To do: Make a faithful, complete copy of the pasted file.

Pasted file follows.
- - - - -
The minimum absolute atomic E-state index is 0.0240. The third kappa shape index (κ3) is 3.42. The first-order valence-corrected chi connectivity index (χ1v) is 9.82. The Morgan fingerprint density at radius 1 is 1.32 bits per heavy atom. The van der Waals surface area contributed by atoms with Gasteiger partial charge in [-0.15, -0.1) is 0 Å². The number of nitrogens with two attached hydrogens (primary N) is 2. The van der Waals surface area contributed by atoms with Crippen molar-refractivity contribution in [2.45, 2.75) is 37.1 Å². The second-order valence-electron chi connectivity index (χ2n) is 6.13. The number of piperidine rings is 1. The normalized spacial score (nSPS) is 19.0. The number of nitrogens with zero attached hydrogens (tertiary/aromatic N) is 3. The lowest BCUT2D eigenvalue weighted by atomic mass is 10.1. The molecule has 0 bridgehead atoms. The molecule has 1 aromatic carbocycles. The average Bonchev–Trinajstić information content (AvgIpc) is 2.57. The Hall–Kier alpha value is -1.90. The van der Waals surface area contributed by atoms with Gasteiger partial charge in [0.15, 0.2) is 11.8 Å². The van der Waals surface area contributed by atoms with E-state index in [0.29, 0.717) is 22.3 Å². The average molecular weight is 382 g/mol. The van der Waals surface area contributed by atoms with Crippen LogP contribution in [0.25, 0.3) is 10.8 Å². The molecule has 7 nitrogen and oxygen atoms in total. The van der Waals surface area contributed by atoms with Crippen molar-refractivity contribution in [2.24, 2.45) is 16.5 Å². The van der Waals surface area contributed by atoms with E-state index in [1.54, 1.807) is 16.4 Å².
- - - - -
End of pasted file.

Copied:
The minimum absolute atomic E-state index is 0.0240. The third kappa shape index (κ3) is 3.42. The first-order valence-corrected chi connectivity index (χ1v) is 9.82. The Morgan fingerprint density at radius 1 is 1.32 bits per heavy atom. The van der Waals surface area contributed by atoms with Gasteiger partial charge in [-0.15, -0.1) is 0 Å². The number of nitrogens with two attached hydrogens (primary N) is 2. The van der Waals surface area contributed by atoms with Crippen molar-refractivity contribution in [2.45, 2.75) is 37.1 Å². The second-order valence-electron chi connectivity index (χ2n) is 6.13. The number of piperidine rings is 1. The normalized spacial score (nSPS) is 19.0. The number of nitrogens with zero attached hydrogens (tertiary/aromatic N) is 3. The lowest BCUT2D eigenvalue weighted by atomic mass is 10.1. The molecule has 0 bridgehead atoms. The molecule has 1 aromatic carbocycles. The average Bonchev–Trinajstić information content (AvgIpc) is 2.57. The Hall–Kier alpha value is -1.90. The van der Waals surface area contributed by atoms with Gasteiger partial charge in [0.15, 0.2) is 11.8 Å². The van der Waals surface area contributed by atoms with E-state index in [0.29, 0.717) is 22.3 Å². The average molecular weight is 382 g/mol. The van der Waals surface area contributed by atoms with Crippen LogP contribution in [0.25, 0.3) is 10.8 Å². The molecule has 7 nitrogen and oxygen atoms in total. The van der Waals surface area contributed by atoms with Crippen molar-refractivity contribution in [2.24, 2.45) is 16.5 Å². The van der Waals surface area contributed by atoms with E-state index in [1.54, 1.807) is 16.4 Å².